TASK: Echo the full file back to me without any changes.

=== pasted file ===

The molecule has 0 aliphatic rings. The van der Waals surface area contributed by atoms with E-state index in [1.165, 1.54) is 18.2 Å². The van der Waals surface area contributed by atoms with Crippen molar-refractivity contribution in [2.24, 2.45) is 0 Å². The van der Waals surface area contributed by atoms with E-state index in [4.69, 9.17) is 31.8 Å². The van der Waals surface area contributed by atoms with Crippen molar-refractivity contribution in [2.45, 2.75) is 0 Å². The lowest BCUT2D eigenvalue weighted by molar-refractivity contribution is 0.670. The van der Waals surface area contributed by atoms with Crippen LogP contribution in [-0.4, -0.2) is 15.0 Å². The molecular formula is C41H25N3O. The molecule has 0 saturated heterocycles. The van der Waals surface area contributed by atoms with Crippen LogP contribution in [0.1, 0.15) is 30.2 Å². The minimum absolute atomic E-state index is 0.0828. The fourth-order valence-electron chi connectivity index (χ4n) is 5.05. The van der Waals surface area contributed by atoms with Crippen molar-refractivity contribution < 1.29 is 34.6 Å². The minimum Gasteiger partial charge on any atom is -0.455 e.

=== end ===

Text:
The molecule has 0 aliphatic rings. The van der Waals surface area contributed by atoms with E-state index in [1.165, 1.54) is 18.2 Å². The van der Waals surface area contributed by atoms with Crippen molar-refractivity contribution in [2.24, 2.45) is 0 Å². The van der Waals surface area contributed by atoms with E-state index in [4.69, 9.17) is 31.8 Å². The van der Waals surface area contributed by atoms with Crippen molar-refractivity contribution in [2.45, 2.75) is 0 Å². The lowest BCUT2D eigenvalue weighted by molar-refractivity contribution is 0.670. The van der Waals surface area contributed by atoms with Crippen LogP contribution in [-0.4, -0.2) is 15.0 Å². The molecular formula is C41H25N3O. The molecule has 0 saturated heterocycles. The van der Waals surface area contributed by atoms with Crippen LogP contribution in [0.1, 0.15) is 30.2 Å². The minimum absolute atomic E-state index is 0.0828. The fourth-order valence-electron chi connectivity index (χ4n) is 5.05. The van der Waals surface area contributed by atoms with Crippen molar-refractivity contribution < 1.29 is 34.6 Å². The minimum Gasteiger partial charge on any atom is -0.455 e.